Which Building Led To A Stonework Restoration Revolution?

Owning a historic building is a tremendous responsibility, one paid back through being a part of the history of the British Isles.

Ensuring that any necessary repair and maintenance work does not affect the character of the older building or monument is critical, to ensure that generations will be able to trace the history of British design and artistry through works that still exist thanks to painstaking effort and specialist skills.

However, this was not always the case. In fact, the concept of restoration as a means to preserve history in the UK is not even 150 years old, and the flashpoint that led to such a revolution in restoration is rather surprising.

In the 19th century, the concept of restoration was very different, in no small part the product of over two centuries of neglect of many English churches following the Reformation and a resurging interest in medieval history and the Gothic Revival.

Restoration, therefore, was not about preserving and repairing historic buildings in ways that preserve their historic character but quite the opposite; churches were modified extensively if not outright demolished and rebuilt in a style reminiscent of 12th-century Gothic.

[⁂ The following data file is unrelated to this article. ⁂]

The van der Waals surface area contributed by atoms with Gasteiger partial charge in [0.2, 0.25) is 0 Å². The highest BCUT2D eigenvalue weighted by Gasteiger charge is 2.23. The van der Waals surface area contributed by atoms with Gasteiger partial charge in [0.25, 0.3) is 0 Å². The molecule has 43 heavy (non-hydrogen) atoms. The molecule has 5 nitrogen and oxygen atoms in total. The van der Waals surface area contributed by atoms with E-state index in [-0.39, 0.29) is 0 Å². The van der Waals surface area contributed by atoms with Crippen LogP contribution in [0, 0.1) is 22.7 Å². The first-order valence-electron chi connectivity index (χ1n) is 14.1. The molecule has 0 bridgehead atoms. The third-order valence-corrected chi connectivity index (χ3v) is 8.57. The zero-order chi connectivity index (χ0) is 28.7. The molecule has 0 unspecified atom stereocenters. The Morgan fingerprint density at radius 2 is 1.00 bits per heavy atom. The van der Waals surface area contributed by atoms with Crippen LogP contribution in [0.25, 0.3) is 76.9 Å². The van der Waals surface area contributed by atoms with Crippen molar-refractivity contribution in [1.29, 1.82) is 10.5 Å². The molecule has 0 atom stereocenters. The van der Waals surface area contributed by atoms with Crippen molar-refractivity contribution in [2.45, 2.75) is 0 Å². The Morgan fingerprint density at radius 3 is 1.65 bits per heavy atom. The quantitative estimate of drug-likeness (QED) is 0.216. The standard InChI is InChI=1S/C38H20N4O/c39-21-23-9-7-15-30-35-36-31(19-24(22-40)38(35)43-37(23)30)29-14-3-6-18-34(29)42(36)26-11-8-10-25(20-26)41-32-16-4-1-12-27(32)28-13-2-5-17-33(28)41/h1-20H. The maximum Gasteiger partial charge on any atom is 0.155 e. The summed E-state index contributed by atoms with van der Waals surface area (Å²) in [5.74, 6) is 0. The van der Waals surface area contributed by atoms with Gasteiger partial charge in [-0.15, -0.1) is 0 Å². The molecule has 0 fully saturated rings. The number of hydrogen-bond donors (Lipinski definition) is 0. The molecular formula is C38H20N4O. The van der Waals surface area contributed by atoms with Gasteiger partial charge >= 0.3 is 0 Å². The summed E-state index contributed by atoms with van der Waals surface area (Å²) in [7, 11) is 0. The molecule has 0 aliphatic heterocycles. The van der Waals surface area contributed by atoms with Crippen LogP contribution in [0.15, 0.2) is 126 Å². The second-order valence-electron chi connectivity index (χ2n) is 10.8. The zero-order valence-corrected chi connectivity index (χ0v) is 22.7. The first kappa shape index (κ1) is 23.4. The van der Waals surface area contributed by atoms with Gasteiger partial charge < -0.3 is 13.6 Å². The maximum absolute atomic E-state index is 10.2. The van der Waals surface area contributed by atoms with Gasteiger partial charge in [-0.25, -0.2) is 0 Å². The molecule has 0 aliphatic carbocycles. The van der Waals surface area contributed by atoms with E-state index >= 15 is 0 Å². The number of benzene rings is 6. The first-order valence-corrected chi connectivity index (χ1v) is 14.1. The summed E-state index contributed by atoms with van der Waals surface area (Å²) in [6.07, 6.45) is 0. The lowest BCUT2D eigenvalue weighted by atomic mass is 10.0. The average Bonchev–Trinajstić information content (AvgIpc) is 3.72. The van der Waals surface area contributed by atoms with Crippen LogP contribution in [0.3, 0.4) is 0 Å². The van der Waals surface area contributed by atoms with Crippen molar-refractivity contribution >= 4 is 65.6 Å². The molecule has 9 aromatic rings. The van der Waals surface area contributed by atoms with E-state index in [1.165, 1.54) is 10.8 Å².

Given that as many as 80 per cent of churches under the purview of the Church of England were affected by this, there were massive concerns with the push to effectively change architectural history, both practical and philosophical.

One of the most vocal opponents was designer and poet William Morris, although it must be noted that his stained glass company did profit from the Victorian restoration movement.

Whilst concerns had been raised for a while, particularly with the restoration of Tewkesbury Abbey, the flashpoint was St John the Baptist Church in Inglesham where Mr Morris and the Society for the Protection of Ancient Buildings (SPAB) protested successfully to ensure it was restored with the character of the building prioritised.

Since then, stonework has focused on historic materials and techniques to ensure that history can live on.